Category: 4 stars


Dir. Charlres Ferguson
(2010, PG-13, 108 min)
★ ★ ★ ★

Some weeks ago I listened to an eye-opening podcast of This American Life that explained economics with a startling revelation: money isn’t real. Though I’m oversimplifying a complex issue, the value of money is, in a sense, a lie agreed upon ever since the US left the gold standard. That’s why consumer confidence is so important to a functioning economy – when you exchange a dollar for goods or services, you are engaged in a tacit agreement that those goods and services are worth the value known as “dollar,” and that that dollar is represented by the slip of paper in your hand with the green ink and numbers on it. Maybe, psychologically speaking, that’s part of the reason the financial crisis happened; in the information age, those slips of paper have largely been replaced by sequences of digits and decimal places on someone’s hard drive, less tangible even than Monopoly money, so it’s easy to become divorced from the practical consequences of what you do with those decimals. Except, of course, in the real world, when you play around with money, there are real people in the houses and hotels … Read the rest of my review at Culturazzi.org.

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Dir. Lixin Fan
(2010, Not Rated, 90 min)
★ ★ ★ ★

The 2-Train runs along the west side of Manhattan and into the Bronx. I used to ride it home from the city but stopped doing so because it took too damn long. During off-peak hours, sometimes you’d wait twenty minutes for a train to come. Twenty minutes! And then you’d have to wait as long as thirty minutes for a bus to take you the rest of the way. Intolerable! But the journey shown in Last Train Home, which is a matter-of-fact reality for 130 million Chinese migrant workers (that’s almost half the population of the United States), makes me and my similarly impatient New York brethren look like pussies.

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Dir. Spike Lee
(2010, Not Rated, 255 min)
★ ★ ★ ★

Spike Lee’s If God is Willing and Da Creek Don’t Rise doesn’t have quite the impact of its predecessor, 2006’s When the Levees Broke, which is not only a masterpiece but an essential document of modern American history, but it’s just as important, or perhaps more so. Where Levees showed an urgent crisis in progress, God is Willing addresses more complex problems – bureaucratic, institutional, social, and economic challenges, some of them caused by Hurricane Katrina and the breach of the levees and others merely exacerbated by the catastrophe. Five years after the fact, the Gulf Coast region is still struggling, and Lee reinvests in the community with undiminished passion. He is a poet of moral outrage.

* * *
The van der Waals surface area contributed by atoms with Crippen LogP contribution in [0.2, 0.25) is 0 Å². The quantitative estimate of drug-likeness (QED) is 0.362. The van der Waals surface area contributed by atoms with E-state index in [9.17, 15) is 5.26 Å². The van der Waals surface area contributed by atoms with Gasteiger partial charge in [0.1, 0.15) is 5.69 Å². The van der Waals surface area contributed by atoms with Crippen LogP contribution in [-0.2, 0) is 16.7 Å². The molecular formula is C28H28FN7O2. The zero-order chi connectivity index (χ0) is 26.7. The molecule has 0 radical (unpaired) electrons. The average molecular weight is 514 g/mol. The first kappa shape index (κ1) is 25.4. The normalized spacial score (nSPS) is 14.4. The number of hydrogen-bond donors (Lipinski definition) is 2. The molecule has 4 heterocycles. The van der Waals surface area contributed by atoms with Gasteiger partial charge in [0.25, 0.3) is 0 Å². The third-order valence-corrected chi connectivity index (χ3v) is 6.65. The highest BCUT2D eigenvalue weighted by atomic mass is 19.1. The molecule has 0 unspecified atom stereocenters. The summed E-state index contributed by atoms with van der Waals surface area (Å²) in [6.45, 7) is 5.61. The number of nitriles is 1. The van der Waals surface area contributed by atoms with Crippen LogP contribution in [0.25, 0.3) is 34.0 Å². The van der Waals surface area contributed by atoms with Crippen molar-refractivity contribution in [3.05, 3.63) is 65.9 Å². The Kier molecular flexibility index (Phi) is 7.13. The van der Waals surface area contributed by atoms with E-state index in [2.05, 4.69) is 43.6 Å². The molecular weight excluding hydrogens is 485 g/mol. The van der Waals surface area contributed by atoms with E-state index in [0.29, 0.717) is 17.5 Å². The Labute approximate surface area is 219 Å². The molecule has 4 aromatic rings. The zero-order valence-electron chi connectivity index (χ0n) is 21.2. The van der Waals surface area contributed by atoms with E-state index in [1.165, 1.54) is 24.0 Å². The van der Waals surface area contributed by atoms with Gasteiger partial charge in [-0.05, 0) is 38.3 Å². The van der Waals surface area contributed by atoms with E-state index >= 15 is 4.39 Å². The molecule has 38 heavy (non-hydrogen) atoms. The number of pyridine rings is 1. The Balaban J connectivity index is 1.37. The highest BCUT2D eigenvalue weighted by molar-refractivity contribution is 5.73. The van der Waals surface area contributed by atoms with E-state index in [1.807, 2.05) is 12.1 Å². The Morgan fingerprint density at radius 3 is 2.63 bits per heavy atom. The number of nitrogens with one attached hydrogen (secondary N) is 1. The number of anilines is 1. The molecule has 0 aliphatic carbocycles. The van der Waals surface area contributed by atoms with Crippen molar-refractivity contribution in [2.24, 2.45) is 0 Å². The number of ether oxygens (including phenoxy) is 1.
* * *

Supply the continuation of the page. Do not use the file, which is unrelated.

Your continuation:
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Dir. Henry Joost and Ariel Schulman
(2010, PG-13, 87 min)
★ ★ ★ ★

Xander: This Malcolm guy. What’s his deal? Admit that it wigs you slightly.

Buffy: Slightly. I mean, just not knowing what he’s really like.

Xander: How about who he really is? Oh sure, he says he’s a high school student. I could say I was a high school student.

Buffy: You are.

Xander: Okay, but I could also say I was an elderly Dutch woman, get me? Who’s to say I’m not? If I’m in the elderly Dutch chat room …

Buffy: I get your point.

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Dir. Samuel Maoz
(2010, R, 93 min)
★ ★ ★ ★

Lebanon considers familiar themes about war – its split-second life-or-death decisions, its deleterious effects on the men who fight – but makes them startlingly urgent through the outstanding screenplay and direction of Samuel Maoz, who was inspired by his own service in the Israeli army during the Lebanon War of 1982. The action takes place entirely within the confines of a tank where four soldiers undergo the stress of combat, and in its dramatization of claustrophobic dread it takes Danny Boyle’s 127 Hours to school.